6. Be sure to cancel unneeded permits
If an obtained permit is not needed, it’s important to take the proper steps to cancel the permit. When a permit is issued, navigation fees are collected and are non-refundable. However, if a notice is filed with CAAP to cancel a permit payment for the cancelled flight, it will be kept on record – for one month – and may be used to offset an operator’s next flight operation to the Philippines.
7. It’s best to confirm fuel uplifts in advance
While RPLL has adequate aviation fuel availability, there are many airports in the Philippines that require prior notice to arrange fueling.
8. Plan hotel accommodations and local transport well in advance
A selection of 4-star crew accommodations is available in Manila and at major tourist resort destinations. Hotel options are considerably more limited at outlying areas, so it’s best to check in advance. For local transport it’s recommended to book prepaid transport (car with driver) and to avoid public transportation. Rental vehicles should only be used if crew/passengers are familiar with the area.
To avoid operating complications in this part of the world, it’s best to double-check all permit and permit revision requirements well in advance of operation.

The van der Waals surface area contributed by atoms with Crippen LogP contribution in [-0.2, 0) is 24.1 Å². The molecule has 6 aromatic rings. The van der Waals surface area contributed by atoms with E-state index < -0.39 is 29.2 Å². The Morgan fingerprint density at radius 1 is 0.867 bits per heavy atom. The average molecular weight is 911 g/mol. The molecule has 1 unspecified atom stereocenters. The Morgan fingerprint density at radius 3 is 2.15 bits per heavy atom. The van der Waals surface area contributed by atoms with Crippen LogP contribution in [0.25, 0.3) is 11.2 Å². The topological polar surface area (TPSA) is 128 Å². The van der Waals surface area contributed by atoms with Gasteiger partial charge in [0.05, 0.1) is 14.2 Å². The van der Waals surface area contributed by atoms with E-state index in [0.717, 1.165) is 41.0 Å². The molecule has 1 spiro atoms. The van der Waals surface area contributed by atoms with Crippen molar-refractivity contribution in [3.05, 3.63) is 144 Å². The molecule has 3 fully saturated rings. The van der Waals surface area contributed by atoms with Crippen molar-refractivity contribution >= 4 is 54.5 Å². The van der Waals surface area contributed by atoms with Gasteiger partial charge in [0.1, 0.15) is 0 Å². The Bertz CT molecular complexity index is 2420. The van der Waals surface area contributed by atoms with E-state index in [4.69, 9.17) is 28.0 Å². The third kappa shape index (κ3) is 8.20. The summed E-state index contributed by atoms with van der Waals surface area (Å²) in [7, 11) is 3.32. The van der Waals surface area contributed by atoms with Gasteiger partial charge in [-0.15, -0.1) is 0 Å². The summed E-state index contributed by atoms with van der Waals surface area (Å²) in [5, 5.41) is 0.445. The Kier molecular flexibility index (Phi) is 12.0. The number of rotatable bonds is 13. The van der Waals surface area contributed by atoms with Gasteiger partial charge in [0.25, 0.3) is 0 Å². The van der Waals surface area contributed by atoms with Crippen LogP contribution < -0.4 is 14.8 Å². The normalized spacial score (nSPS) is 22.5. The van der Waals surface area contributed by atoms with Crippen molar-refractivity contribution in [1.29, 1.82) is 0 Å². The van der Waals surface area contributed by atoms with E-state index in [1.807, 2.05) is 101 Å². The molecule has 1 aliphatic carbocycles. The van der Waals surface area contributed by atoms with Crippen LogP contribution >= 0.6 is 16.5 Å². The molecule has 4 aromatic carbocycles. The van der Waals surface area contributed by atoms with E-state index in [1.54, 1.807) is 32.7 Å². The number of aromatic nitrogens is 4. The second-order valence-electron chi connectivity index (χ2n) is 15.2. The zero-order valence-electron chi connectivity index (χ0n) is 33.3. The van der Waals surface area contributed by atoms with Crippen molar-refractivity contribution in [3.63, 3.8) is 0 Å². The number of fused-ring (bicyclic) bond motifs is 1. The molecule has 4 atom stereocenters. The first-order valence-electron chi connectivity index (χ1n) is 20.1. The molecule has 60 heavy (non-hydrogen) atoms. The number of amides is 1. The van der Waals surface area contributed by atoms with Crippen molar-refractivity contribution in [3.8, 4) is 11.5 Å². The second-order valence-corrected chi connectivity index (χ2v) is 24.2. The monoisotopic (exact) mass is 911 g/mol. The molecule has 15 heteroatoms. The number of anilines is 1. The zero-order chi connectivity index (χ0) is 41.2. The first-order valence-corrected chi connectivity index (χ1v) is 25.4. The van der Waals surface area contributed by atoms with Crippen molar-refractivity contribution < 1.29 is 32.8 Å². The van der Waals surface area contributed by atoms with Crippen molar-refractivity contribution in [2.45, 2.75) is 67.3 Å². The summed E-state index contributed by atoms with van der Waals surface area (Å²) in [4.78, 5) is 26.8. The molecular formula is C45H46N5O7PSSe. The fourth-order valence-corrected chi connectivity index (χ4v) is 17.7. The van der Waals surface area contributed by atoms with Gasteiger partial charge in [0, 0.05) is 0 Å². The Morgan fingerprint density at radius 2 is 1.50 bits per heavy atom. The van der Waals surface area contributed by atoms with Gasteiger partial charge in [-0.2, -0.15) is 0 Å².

Later, we’ll discuss CIQ and security for your trip to the Philippines.
If you have any questions about this article or would like assistance planning your next trip to the Philippines, contact me at firstname.lastname@example.org.
Category : Best Practice
About David Butler
David Butler is a Senior Mission Advisor with Universal’s TSS Foxtrot Team. He’s been in the general aviation (GA) support business for over eight years with areas of expertise in African operations as well as in ferry and experimental flight operations. He’s also had considerable experience in flight planning for short range aircraft missions. David is adept in assisting operators of range-restricted aircraft achieve maximum operational and mission flexibility. The recipient of a Stellar Customer Service Award, David’s focus is always on maximizing operating options and trip planning opportunities for his clients. He can be reached at email@example.com.